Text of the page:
fbpx
Generic selectors
Exact matches only
Search in title
Search in content
Search in posts
Search in pages
_pods_template
lawyer
acf-field-group
acf-field
Vancouver Unequal Division Of Excluded Property

Vancouver Estate Litigation Lawyers handle cases involving unfair wills, undue influence claims and elder abuse prevention and protection cases. The Vancouver Estate Litigation Lawyers are led by senior family law and estate litigator, Lorne N. MacLean, QC.

Vancouver Estate Litigation Lawyers Call 1 877 602 9900

In today’s blog, Lorne N MacLean, QC explains how spouses and relatives who:

  • were unfairly treated in a Will,
  • or who are concerned assets of an elderly and infirm person are being disposed of,
  • can protect a loved one or recover their fair share of a loved one’s estate.

How can you protect a loved one from being taken advantage of or having their property and income improperly diverted from them? What happens when a predator overwhelms the elderly person and causes them to transfer valuable income and assets to this scoundrel? Here are key points to be aware of paraphrased from the recent judgment of Findlater v. Naziel:

  • Undue influence is an improper influence which overbears the will of the person influenced so that what he or she does is not his or her own act: 
  • Undue influence can arise where the relations between the donor and donee at the time of or shortly before the execution of a will have been such as to raise a presumption that the donee had influence over the donor:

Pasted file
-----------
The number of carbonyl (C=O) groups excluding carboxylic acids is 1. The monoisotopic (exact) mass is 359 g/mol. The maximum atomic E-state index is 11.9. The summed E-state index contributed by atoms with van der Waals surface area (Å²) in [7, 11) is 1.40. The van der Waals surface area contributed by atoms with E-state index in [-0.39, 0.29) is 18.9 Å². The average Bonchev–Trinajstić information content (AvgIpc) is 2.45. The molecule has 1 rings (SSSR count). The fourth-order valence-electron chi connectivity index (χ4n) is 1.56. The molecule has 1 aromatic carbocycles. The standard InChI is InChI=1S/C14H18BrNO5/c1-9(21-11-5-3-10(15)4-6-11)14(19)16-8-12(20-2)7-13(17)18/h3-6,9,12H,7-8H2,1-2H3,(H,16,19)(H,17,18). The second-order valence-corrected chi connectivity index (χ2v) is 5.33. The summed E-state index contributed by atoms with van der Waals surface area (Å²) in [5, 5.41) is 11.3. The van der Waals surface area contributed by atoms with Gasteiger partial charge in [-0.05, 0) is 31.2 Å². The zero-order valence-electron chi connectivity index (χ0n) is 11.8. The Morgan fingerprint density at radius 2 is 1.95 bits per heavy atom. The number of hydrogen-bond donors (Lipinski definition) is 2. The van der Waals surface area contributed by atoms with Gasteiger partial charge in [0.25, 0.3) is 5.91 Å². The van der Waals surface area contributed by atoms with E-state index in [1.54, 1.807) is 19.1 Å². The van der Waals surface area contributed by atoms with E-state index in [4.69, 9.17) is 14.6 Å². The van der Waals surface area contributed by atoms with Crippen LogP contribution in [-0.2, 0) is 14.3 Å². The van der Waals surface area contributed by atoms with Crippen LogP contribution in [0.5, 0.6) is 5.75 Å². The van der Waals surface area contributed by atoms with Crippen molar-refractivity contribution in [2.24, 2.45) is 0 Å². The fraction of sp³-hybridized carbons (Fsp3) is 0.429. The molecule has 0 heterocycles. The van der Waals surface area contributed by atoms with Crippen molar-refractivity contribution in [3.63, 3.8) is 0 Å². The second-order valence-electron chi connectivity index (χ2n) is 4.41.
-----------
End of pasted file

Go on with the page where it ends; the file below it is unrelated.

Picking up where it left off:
• A gratuitous transfer from a parent to an adult child creates the presumption of undue influence by the adult child
  • Finally, undue influence does not depend on proof of reprehensible conduct—indeed, the donee may have acted sincerely and honestly. 

Vancouver Estate Litigation Lawyers Call 1 877 602 9900

Our top-rated Vancouver estate litigation lawyers explain not all transfers to a relative or person in a position to exert undue influence will be reversed or set aside.

To rebut the presumption of undue influence, the defendant must show that the donor gave the gift as a result of her own “full, free and informed thought”. A defendant could establish this by showing:

a.         no actual influence was used in the particular transaction or the lack of opportunity to influence the donor;

b.         the donor had independent advice or the opportunity to obtain independent advice;

c.          the donor had the ability to resist any such influence;

d.         the donor knew and appreciated what she was doing; or

e.     there is undue delay in prosecuting the claim, acquiescence or confirmation by the deceased.

Finally, Another relevant factor may be the magnitude of the benefit or disadvantage.

If you have a question about an unfair will or undue influence meet with our Vancouver Estate Litigation Lawyers Call 1 877 602 9900